Skinny Peach Pie Popsicles – These popsicles are made with peaches, soy milk (or nut milk of your choice) and graham crackers. They make delicious, energizing, cooling post-workout snacks, especially in summer.


Baked Peaches With Cherries & Pecans – This fancy-looking snack or dessert is enough to impress any dinner guest and comes in at just 70 calories. One serving also has 12 grams of carbohydrates, 11 grams of sugar, 0mg of sodium and 1 gram of protein. However, there are no refined carbs in it, or refined sugar. The recipe calls for peaches, cherries, pecans, cinnamon, nutmeg and honey.

Berry Wine Sherbet – This creative beautifully-colored iced treat is perfect for a hot summer’s day. It is quick and easy to whip up (as long as you leave time for it to freeze!). The recipe calls for dry red wine, sugar, fresh blackberries, lemon juice and milk.


Skinny Tropical Pudding Cups – If you’re a fan of tropical-flavored desserts or sweet treats, then these pudding cups are for you! Coming in at 75 calories per serving, with less than 2 grams of fat and 14.5 grams of carbohydrates, they have some light, refreshing ingredients that will satisfy your sweet craving. The cups are made with milk, sugar-free, fat-free instant vanilla pudding mix, coconut extract, rum extract, lime juice, pineapple juice, fat-free whipped topping and chocolate macadamia nut cookies.

Raspberry Cheesecake Popsicles – These pretty popsicles make a delicious dessert-inspired summer treat. They come with just 93 calories each, and plenty of tasty ingredients! The recipe calls for fresh raspberries, water, cream cheese, milk, vanilla extract and sugar.

raspberry cheesecake popsicles


Healthy One-Minute Vanilla Cake – This light, fluffy, moist vanilla cake takes just one minute to throw together and microwave! It is low calorie, gluten-free, with vegan, high protein and paleo versions on the blog. Not only that, but if you don’t have a microwave, or prefer not to use a microwave, there’s an oven version too. The recipe calls for coconut flour, ground almonds, cinnamon, baking powder, granulated sweetener (try stevia), egg white or flax egg, dairy-free milk and sprinkles.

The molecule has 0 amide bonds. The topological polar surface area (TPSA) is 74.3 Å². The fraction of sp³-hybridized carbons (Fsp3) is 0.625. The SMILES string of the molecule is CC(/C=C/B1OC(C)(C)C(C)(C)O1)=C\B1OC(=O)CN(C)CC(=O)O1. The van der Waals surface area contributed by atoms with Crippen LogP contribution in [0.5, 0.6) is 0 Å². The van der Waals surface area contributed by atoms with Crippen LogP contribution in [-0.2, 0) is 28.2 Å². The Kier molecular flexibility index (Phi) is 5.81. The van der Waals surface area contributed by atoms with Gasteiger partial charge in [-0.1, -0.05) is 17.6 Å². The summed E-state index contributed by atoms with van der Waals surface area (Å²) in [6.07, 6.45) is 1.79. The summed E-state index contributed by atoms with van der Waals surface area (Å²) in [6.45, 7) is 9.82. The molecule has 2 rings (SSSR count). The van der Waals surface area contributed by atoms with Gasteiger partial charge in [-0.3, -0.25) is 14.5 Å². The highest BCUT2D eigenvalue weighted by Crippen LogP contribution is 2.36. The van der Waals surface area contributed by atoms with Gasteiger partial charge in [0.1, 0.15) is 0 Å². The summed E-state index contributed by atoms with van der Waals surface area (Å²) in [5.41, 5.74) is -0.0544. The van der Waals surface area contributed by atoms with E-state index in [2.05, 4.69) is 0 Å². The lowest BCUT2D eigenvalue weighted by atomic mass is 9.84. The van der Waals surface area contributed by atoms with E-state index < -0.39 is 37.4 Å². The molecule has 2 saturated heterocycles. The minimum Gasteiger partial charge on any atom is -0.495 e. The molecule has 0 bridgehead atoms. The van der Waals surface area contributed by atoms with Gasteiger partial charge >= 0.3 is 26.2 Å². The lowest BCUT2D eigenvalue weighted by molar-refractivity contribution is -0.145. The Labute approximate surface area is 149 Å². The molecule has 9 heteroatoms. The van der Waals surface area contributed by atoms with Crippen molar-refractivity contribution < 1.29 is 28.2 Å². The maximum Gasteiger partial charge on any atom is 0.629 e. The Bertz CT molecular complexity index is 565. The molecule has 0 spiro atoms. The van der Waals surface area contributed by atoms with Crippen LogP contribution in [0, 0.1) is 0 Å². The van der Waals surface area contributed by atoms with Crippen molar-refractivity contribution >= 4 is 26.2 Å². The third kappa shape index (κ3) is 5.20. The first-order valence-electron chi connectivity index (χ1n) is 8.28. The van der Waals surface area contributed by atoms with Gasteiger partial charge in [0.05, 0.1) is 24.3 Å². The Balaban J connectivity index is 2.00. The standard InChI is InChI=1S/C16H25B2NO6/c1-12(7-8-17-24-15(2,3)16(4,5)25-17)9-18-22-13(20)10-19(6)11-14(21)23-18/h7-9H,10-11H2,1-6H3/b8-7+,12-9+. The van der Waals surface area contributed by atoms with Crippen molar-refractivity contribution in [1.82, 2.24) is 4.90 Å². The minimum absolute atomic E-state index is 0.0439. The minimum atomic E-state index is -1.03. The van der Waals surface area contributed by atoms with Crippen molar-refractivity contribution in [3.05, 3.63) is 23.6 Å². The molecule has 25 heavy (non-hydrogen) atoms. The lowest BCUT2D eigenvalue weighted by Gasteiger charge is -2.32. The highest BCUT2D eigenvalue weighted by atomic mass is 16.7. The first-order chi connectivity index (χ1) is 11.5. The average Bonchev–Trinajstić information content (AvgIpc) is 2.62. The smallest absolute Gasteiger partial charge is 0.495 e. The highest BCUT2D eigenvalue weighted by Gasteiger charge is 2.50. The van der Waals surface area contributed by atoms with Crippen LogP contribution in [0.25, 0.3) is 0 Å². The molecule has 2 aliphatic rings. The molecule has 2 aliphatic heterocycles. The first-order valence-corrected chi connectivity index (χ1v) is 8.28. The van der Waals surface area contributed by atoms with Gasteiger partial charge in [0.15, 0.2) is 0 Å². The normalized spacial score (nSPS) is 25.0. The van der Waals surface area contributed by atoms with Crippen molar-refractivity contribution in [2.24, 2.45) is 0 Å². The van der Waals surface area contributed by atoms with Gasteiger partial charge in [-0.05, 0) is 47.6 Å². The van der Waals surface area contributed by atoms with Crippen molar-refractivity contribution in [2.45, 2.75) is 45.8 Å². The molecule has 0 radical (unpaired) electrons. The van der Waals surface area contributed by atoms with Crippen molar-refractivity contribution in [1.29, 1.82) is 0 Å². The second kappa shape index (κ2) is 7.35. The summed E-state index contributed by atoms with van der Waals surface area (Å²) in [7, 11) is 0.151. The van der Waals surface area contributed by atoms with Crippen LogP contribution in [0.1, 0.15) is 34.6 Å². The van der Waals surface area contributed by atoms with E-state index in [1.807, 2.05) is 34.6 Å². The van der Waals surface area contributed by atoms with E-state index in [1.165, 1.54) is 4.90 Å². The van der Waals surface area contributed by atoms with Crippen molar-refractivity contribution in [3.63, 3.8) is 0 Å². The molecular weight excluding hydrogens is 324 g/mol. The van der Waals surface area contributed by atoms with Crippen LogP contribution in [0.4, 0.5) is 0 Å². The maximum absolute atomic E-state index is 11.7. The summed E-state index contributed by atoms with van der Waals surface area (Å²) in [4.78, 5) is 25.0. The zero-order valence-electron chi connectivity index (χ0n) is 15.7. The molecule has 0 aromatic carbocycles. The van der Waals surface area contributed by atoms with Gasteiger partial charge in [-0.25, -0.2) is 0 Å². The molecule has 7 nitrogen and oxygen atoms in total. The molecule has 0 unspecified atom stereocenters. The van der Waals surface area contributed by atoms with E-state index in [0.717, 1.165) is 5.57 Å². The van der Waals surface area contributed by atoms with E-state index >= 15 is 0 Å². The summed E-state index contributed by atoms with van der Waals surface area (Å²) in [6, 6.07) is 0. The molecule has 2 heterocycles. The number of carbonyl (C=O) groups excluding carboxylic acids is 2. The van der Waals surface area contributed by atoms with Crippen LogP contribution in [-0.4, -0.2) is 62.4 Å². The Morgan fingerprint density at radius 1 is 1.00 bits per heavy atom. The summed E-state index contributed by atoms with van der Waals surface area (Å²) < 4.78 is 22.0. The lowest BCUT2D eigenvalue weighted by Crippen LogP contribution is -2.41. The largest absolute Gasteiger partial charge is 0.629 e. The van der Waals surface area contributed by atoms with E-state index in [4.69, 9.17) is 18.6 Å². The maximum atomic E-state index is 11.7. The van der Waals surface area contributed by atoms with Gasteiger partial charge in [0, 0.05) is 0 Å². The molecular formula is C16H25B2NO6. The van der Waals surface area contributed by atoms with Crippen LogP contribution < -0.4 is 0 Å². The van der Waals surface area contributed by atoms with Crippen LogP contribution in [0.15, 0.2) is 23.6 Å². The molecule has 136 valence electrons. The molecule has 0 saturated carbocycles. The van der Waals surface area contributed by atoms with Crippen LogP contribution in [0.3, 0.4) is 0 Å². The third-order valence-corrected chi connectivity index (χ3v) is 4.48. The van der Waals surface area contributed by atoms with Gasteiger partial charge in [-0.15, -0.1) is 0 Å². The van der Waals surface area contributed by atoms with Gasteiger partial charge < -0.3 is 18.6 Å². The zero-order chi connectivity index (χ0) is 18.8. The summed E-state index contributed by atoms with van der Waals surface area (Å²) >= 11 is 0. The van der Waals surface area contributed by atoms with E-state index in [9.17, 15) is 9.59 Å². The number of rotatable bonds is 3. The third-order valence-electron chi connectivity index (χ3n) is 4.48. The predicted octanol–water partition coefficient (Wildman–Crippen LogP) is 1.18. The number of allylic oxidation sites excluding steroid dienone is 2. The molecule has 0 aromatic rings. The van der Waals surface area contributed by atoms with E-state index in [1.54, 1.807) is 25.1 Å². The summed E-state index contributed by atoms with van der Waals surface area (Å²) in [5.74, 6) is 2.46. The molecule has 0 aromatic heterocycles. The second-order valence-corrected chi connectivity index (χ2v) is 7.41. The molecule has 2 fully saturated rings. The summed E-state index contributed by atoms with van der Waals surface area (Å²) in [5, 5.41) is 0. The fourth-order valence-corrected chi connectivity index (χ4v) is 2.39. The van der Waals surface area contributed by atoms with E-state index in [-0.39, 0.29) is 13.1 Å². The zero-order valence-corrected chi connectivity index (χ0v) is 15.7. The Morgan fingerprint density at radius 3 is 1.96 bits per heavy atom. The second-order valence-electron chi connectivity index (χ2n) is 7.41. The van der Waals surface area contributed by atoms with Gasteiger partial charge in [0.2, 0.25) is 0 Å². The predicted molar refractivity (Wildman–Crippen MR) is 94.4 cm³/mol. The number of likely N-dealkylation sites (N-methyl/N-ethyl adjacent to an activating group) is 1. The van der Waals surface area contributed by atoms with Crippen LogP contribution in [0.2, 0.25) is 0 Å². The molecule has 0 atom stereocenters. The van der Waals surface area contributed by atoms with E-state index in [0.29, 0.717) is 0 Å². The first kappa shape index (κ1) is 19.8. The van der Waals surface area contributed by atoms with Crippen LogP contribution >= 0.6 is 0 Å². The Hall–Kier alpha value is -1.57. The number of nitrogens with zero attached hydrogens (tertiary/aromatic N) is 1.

Pumpkin Cake – Dubbed ‘single gal’ pumpkin cake, this gluten-free, paleo friendly, vegan, refined sugar-free treat can be whipped up in just three minutes. It is made with coconut flour, pumpkin puree, cinnamon, vanilla extract, maple syrup, unsweetened vanilla almond milk, Truvia, and nut butter or coconut butter as frosting. It comes with 86 calories, 3 grams of fat, 12 grams of carbohydrates, 64mg of sodium, 2 grams of sugar and 3 grams of protein.

The post 23 Fun & Creative Snacks For Under 100 Calories appeared first on Bembu.

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Histamine Intolerance: How to Address the Root Cause Wed, 28 Dec 2016 16:22:32 +0000 Do you start itching when you eat cured meat? What about random headaches you can’t figure out? Or perhaps your tongue gets all swollen when you eat bananas? If you’ve answered yes to any of these questions, let me assure you that it’s not ‘all in your head’: you could have a histamine intolerance. Or […]

The post Histamine Intolerance: How to Address the Root Cause appeared first on Bembu.

Do you start itching when you eat cured meat? What about random headaches you can’t figure out? Or perhaps your tongue gets all swollen when you eat bananas?

If you’ve answered yes to any of these questions, let me assure you that it’s not ‘all in your head’: you could have a histamine intolerance. Or more precisely a ‘mast cell activation disorder’. I’ve experienced histamine intolerance first hand, which is why I wrote this article. So I know how annoying and troubling the symptoms can be.

But the good news is that you can get better. Read on to find out everything you need to know about histamine intolerance and what you can do to address the root cause of your symptoms.

Bugged by histamine intolerance? Find out how to naturally get rid of your symptoms.

What is histamine?

What comes to your mind when you think of histamine? Allergies and a stuffy nose during seasonal changes? Or perhaps the redness and painful swelling caused by a mosquito bite or a bee sting? Well, these symptoms occur due to the release of histamine, an organic nitrogen compound that causes an immediate inflammatory response.

Many of us see histamine as an irritating bad guy that causes allergies. But the truth is that histamine is a normal physiological response that acts as a red flag to alert the body of any potential attacker.

Moreover, histamine also works as a: